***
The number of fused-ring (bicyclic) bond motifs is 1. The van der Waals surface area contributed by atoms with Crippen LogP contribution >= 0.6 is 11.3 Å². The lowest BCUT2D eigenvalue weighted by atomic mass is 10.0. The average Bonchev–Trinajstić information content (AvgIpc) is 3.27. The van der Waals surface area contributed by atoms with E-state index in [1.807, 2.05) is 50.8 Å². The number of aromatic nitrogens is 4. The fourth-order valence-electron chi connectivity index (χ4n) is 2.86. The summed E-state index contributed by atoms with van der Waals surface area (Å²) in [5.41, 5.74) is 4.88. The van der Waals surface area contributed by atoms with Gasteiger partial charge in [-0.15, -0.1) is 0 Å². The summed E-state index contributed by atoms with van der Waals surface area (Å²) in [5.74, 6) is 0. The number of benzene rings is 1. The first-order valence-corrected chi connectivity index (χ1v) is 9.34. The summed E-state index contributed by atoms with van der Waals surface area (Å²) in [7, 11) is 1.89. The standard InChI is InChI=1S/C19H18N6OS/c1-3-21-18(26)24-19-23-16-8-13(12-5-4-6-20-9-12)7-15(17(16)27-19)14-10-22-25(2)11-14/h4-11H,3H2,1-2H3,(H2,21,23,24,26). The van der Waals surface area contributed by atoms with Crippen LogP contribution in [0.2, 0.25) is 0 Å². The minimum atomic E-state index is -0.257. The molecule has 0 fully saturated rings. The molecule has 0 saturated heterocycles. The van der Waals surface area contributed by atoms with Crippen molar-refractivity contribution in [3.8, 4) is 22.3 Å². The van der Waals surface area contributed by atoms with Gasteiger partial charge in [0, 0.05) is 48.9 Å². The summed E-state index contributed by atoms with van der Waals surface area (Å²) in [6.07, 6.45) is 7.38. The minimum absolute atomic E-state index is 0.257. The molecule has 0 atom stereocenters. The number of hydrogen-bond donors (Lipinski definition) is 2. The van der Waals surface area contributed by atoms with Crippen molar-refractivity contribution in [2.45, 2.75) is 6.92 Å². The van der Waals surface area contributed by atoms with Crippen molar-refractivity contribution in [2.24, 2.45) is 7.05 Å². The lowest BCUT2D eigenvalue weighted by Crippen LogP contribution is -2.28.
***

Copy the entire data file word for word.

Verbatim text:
The number of fused-ring (bicyclic) bond motifs is 1. The van der Waals surface area contributed by atoms with Crippen LogP contribution >= 0.6 is 11.3 Å². The lowest BCUT2D eigenvalue weighted by atomic mass is 10.0. The average Bonchev–Trinajstić information content (AvgIpc) is 3.27. The van der Waals surface area contributed by atoms with E-state index in [1.807, 2.05) is 50.8 Å². The number of aromatic nitrogens is 4. The fourth-order valence-electron chi connectivity index (χ4n) is 2.86. The summed E-state index contributed by atoms with van der Waals surface area (Å²) in [5.41, 5.74) is 4.88. The van der Waals surface area contributed by atoms with Gasteiger partial charge in [-0.15, -0.1) is 0 Å². The summed E-state index contributed by atoms with van der Waals surface area (Å²) in [5.74, 6) is 0. The number of benzene rings is 1. The first-order valence-corrected chi connectivity index (χ1v) is 9.34. The summed E-state index contributed by atoms with van der Waals surface area (Å²) in [7, 11) is 1.89. The standard InChI is InChI=1S/C19H18N6OS/c1-3-21-18(26)24-19-23-16-8-13(12-5-4-6-20-9-12)7-15(17(16)27-19)14-10-22-25(2)11-14/h4-11H,3H2,1-2H3,(H2,21,23,24,26). The van der Waals surface area contributed by atoms with Crippen LogP contribution in [0.2, 0.25) is 0 Å². The minimum atomic E-state index is -0.257. The molecule has 0 fully saturated rings. The molecule has 0 saturated heterocycles. The van der Waals surface area contributed by atoms with Crippen molar-refractivity contribution in [3.8, 4) is 22.3 Å². The van der Waals surface area contributed by atoms with Gasteiger partial charge in [0, 0.05) is 48.9 Å². The summed E-state index contributed by atoms with van der Waals surface area (Å²) in [6.07, 6.45) is 7.38. The minimum absolute atomic E-state index is 0.257. The molecule has 0 atom stereocenters. The number of hydrogen-bond donors (Lipinski definition) is 2. The van der Waals surface area contributed by atoms with Crippen molar-refractivity contribution in [2.45, 2.75) is 6.92 Å². The van der Waals surface area contributed by atoms with Crippen molar-refractivity contribution in [2.24, 2.45) is 7.05 Å². The lowest BCUT2D eigenvalue weighted by Crippen LogP contribution is -2.28.